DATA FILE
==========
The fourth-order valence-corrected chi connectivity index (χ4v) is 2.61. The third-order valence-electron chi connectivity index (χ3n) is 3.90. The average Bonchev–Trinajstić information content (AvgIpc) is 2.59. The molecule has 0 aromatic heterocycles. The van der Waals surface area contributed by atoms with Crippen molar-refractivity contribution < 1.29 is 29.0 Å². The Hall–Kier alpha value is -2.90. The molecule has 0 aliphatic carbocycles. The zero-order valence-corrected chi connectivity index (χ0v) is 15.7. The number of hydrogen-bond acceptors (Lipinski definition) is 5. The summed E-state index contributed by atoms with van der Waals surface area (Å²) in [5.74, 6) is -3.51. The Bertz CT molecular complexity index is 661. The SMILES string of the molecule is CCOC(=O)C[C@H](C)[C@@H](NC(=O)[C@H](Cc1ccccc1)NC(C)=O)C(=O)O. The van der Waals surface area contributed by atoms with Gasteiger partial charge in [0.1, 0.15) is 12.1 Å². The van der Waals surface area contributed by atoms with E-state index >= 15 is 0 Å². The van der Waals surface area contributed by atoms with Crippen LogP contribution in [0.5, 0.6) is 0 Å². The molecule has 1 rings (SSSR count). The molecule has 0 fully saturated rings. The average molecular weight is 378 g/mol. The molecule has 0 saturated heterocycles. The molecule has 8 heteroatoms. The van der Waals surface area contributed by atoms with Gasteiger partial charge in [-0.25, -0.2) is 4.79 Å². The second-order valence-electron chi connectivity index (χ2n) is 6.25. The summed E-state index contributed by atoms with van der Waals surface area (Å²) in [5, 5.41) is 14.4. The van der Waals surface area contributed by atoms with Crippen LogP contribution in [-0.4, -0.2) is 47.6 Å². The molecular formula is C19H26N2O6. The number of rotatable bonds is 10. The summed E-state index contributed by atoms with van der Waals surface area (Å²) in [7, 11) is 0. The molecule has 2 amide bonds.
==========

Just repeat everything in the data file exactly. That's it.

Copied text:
The fourth-order valence-corrected chi connectivity index (χ4v) is 2.61. The third-order valence-electron chi connectivity index (χ3n) is 3.90. The average Bonchev–Trinajstić information content (AvgIpc) is 2.59. The molecule has 0 aromatic heterocycles. The van der Waals surface area contributed by atoms with Crippen molar-refractivity contribution < 1.29 is 29.0 Å². The Hall–Kier alpha value is -2.90. The molecule has 0 aliphatic carbocycles. The zero-order valence-corrected chi connectivity index (χ0v) is 15.7. The number of hydrogen-bond acceptors (Lipinski definition) is 5. The summed E-state index contributed by atoms with van der Waals surface area (Å²) in [5.74, 6) is -3.51. The Bertz CT molecular complexity index is 661. The SMILES string of the molecule is CCOC(=O)C[C@H](C)[C@@H](NC(=O)[C@H](Cc1ccccc1)NC(C)=O)C(=O)O. The van der Waals surface area contributed by atoms with Gasteiger partial charge in [0.1, 0.15) is 12.1 Å². The van der Waals surface area contributed by atoms with E-state index >= 15 is 0 Å². The van der Waals surface area contributed by atoms with Crippen LogP contribution in [0.5, 0.6) is 0 Å². The molecule has 1 rings (SSSR count). The molecule has 0 fully saturated rings. The average molecular weight is 378 g/mol. The molecule has 0 saturated heterocycles. The molecule has 8 heteroatoms. The van der Waals surface area contributed by atoms with Gasteiger partial charge in [-0.25, -0.2) is 4.79 Å². The second-order valence-electron chi connectivity index (χ2n) is 6.25. The summed E-state index contributed by atoms with van der Waals surface area (Å²) in [5, 5.41) is 14.4. The van der Waals surface area contributed by atoms with Crippen LogP contribution in [-0.4, -0.2) is 47.6 Å². The molecular formula is C19H26N2O6. The number of rotatable bonds is 10. The summed E-state index contributed by atoms with van der Waals surface area (Å²) in [7, 11) is 0. The molecule has 2 amide bonds.